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“I am not fitted to give concerts. The audience intimidates me, I feel choked by its breath, paralyzed by its curious glances, struck dumb by all those strange faces.”
So you’ve been practicing. Learning the names of various chords and the notes on your fretboard. Working tirelessly on your bends and slides, hammer-ons and pull-offs. You’ve got a few songs under your belt that don’t suck, and now you’re set to take that all-important next step—playing for someone. You’re finally ready to show us what you've got.
Taking your music out of the bedroom can be a daunting step, be it playing a few carols at a family holiday gathering, or a few covers at a crowded concert hall. Performing for others can leave you feeling exposed and opens you to judgment. Whether you’re a novice or a seasoned guitarist, we all experience some degree of nervousness at one time or another when it comes to playing live. There’s simply no getting around it.
In almost every case it comes down to neutralizing that little voice in your head that says you are going to fail miserably. You know the one. It’s consumed with fear—fear of making mistakes, fear of what the audience will think of you, your music, your band. This voice will dissuade you from doing what you love if you let it. It will drive you back behind closed doors to the safety of anonymity, where your cat can appreciate your talent.
The experience of intense and persistent anxiety before a performance, a.k.a. stage fright, manifests as a host of different symptoms that include worry, memory lapse, shaking and trembling, butterflies in the stomach, sweaty palms and dry mouth. In the extreme, people might choke or freeze during the performance or leave the stage because they are unable to continue. With the exception of walking off stage, I have experienced all these symptoms, most times simultaneously. It’s important to realize though that a belly full of butterflies is a normal response to live performance, what is often perceived to be a stressful situation. Some maintain you’re not an artist if you don’t experience stage fright.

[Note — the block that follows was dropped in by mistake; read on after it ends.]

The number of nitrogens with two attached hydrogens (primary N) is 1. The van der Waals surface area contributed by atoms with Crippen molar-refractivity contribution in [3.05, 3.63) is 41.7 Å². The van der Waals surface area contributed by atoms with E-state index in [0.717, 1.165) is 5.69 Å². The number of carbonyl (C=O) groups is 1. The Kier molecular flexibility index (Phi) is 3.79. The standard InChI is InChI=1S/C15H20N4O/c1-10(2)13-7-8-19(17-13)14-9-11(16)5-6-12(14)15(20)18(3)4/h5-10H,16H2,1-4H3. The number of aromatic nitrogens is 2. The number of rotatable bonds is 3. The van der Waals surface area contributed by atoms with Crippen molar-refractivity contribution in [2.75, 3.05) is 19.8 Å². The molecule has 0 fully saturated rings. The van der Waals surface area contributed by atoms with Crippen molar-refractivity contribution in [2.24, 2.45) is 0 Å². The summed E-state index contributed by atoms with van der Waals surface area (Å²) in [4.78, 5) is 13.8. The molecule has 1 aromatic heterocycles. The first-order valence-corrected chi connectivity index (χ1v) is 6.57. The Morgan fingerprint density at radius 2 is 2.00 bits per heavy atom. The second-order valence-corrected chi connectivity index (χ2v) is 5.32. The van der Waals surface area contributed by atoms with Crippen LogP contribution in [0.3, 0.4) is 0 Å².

Performance anxiety doesn’t discriminate. It affects musicians of all ages, from all musical genres, and has little to do with how long you’ve been at it or your level of musical prowess. Barbra Streisand, the most successful solo female singer of all time, gave up live performance for 27 years after she forgot the words to a song in a concert in Central Park in 1967. Beatles’ guitarist George Harrison and indie singer Cat Power were also seriously affected. Power had to cancel her 2006 tour because she couldn’t manage her anxiety. And Carly Simon’s paralyzing stage fright is legendary. She’s as famous for it as she is her signature song “You’re So Vain.”
When it comes to stage fright, there's little anyone can offer in terms of a cure-all. We all have different coping mechanisms. But I'll tell you this. That old “seeing-the-audience-in-their-underwear” thing never worked for me. What has is learning that when confronted by music performance anxiety, we’re far too hard on ourselves. It helps to remember that most people can't even do a fraction of what you're doing on stage, and that they are more impressed than you know that you have the balls to go up there and perform at all.
As far as mistakes go, it helps to remember that they are inevitable. Rarely does a musician, or an artist of any merit, escape unscathed. Don’t beat yourself up over them. Truth be told, most people don't notice or care when you hit a wrong note or two, or flub lyrics, or, as in my case, forget an entire verse and cover by repeating it verbatim. It’s how you deal with mistakes that matters. It's far better to make light of them than let them trip you up. And if you're performing original material, even better. No one will ever know when you screw up since they’ve never heard the song before.
Remember, to err is human. Your performance is not a matter of life and death. Keep things in perspective. After all, how many musicians have you heard mess up? What was your reaction? What was their reaction? Perfection is an unrealistic goal, and the only one really expecting it is you. Don’t let your desire to be perfect cripple you. Imperfections are what make us interesting and more relatable. So lighten up and give yourself the credit you deserve for playing the majority of the notes correctly. Don’t dwell on the negative. Let it go and have fun. You’re finally able to play music for others to enjoy. Wasn’t that the goal?